Third, I have a habit of singing mentally while I play. Each and every note, I mean it. I hear the pitches clear as a bell and I have the sense that you can do this, too. You haven't blown it, not by any means. Just flood your brain with the sound of the trumpet exactly what you're supposed to be playing and you won't have room for anything else, my friend. The next thing you know, the gig is over and you have a bunch of people telling you how much they enjoyed playing with you an how much they look forward to the next time.

    As Jonathan Kent once said to his son, Clark. " You are here for a reason".

    Have fun,

    ML
     
  5. davidquinlan

    davidquinlan Pianissimo User

    Yet again, great advice from Manny!

    Cheers dude!

    :cool:
     
  6. wiseone2

    wiseone2 Artitst in Residence Staff Member

    3,418
    373
    Nov 19, 2003
    Brooklyn,NY
    Always get to the date early. Have a pencil. Have a selections of mutes.
    Some of the guys in NYC have all the paperwork done before the date begins. Local 802 has downloadable W-2 and I-9 forms available.
    When you get to the gig DON'T sit in the lead chair :lol:
    Let the lead player do the talking.

    That's a start.

    Play great!

    Wilmer
     
  7. PH

    PH Mezzo Piano User

    Age:
    62
    545
    0
    Dec 2, 2003
    Bloomington, Indiana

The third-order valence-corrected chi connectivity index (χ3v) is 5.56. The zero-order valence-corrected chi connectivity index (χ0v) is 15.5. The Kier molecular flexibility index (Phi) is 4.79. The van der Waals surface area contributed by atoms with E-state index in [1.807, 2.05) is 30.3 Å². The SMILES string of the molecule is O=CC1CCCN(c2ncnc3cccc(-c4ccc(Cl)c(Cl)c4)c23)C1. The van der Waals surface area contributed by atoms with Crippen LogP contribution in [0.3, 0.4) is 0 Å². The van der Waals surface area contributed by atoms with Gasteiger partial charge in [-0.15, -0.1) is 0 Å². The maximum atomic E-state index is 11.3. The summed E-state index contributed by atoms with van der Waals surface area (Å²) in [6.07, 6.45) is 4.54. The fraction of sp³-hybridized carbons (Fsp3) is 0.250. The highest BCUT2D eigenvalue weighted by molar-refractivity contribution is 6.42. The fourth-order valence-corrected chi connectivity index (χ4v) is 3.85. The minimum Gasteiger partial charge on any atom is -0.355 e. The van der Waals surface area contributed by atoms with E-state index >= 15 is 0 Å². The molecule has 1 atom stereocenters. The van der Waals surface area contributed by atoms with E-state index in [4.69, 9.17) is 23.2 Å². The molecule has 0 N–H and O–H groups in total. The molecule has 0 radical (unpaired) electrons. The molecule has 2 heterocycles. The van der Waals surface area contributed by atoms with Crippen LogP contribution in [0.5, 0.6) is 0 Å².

8. mike ansberry

    mike ansberry Forte User

    1,217
    322
    Dec 30, 2003
    Clarksville, Tennessee, U
    I know it sounds like I'm defeated before I start. That isn't the case. It is just that I have had a couple of experiences that have left a very negative images in my memory. I have done some studio work before, and I do get called to do some other stuff. I usually get called back, partly because I am easy to work with. I do know better than to sit on the lead book (I'd be an idiot to try that in this crowd) and that kind of thing. I will go in there with a positive attitude and give it all I've got. I just thought that maybe some of you had some visualization techniques, dietary suggestions (for some reason bananas help), or other ideas that would help calm my nerves. I knew a girl at North Texas that was a phenomenal player, but had her performances wrecked by nerves. She took beta blockers and it helped her a lot. I'm not interested in resorting to drugs, but I'm just looking for a way to calm my nerves.
     
  9. Manny Laureano

    Manny Laureano Utimate User

    5,915
    10
    Sep 29, 2004
    USA
    Mike,

    Take a breath and read my post... again.

    ML
     
  10. mike ansberry

    mike ansberry Forte User

    1,217
    322
    Dec 30, 2003
    Clarksville, Tennessee, U
    Thanks for the advice, Manny. I avoid caffeine almost completely all of the time. My prostate doesn't like it. But that's another story. I'm gonna call the guy booking the session and see if I can get him to fax me my parts. It will help a lot to go over them. The audiation idea is a good one. I've been teaching that to all my middle school students for several years. Guess I need to listen to my own teaching.
     

Share This Page